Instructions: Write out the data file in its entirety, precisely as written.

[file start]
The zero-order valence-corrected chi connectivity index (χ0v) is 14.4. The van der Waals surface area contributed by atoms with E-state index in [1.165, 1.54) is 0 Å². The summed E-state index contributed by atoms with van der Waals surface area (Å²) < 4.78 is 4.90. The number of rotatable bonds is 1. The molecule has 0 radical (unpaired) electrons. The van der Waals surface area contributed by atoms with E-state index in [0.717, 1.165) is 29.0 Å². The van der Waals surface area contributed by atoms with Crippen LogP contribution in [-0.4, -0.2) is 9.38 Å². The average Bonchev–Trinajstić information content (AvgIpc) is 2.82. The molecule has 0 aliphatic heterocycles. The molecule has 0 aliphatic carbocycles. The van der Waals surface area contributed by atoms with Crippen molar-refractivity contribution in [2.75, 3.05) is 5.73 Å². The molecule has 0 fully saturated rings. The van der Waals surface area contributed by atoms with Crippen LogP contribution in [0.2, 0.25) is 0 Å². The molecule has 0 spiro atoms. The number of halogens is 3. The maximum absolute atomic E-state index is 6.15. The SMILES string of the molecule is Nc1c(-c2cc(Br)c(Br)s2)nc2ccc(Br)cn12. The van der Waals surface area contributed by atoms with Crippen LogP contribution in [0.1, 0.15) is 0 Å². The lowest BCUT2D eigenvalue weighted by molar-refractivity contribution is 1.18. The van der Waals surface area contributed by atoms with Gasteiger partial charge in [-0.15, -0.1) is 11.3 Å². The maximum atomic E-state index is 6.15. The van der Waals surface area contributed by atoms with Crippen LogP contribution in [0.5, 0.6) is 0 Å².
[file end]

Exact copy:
The zero-order valence-corrected chi connectivity index (χ0v) is 14.4. The van der Waals surface area contributed by atoms with E-state index in [1.165, 1.54) is 0 Å². The summed E-state index contributed by atoms with van der Waals surface area (Å²) < 4.78 is 4.90. The number of rotatable bonds is 1. The molecule has 0 radical (unpaired) electrons. The van der Waals surface area contributed by atoms with E-state index in [0.717, 1.165) is 29.0 Å². The van der Waals surface area contributed by atoms with Crippen LogP contribution in [-0.4, -0.2) is 9.38 Å². The average Bonchev–Trinajstić information content (AvgIpc) is 2.82. The molecule has 0 aliphatic heterocycles. The molecule has 0 aliphatic carbocycles. The van der Waals surface area contributed by atoms with Crippen molar-refractivity contribution in [2.75, 3.05) is 5.73 Å². The molecule has 0 fully saturated rings. The van der Waals surface area contributed by atoms with Crippen LogP contribution in [0.2, 0.25) is 0 Å². The molecule has 0 spiro atoms. The number of halogens is 3. The maximum absolute atomic E-state index is 6.15. The SMILES string of the molecule is Nc1c(-c2cc(Br)c(Br)s2)nc2ccc(Br)cn12. The van der Waals surface area contributed by atoms with Crippen LogP contribution in [0.1, 0.15) is 0 Å². The lowest BCUT2D eigenvalue weighted by molar-refractivity contribution is 1.18. The van der Waals surface area contributed by atoms with Gasteiger partial charge in [-0.15, -0.1) is 11.3 Å². The maximum atomic E-state index is 6.15. The van der Waals surface area contributed by atoms with Crippen LogP contribution in [0.5, 0.6) is 0 Å².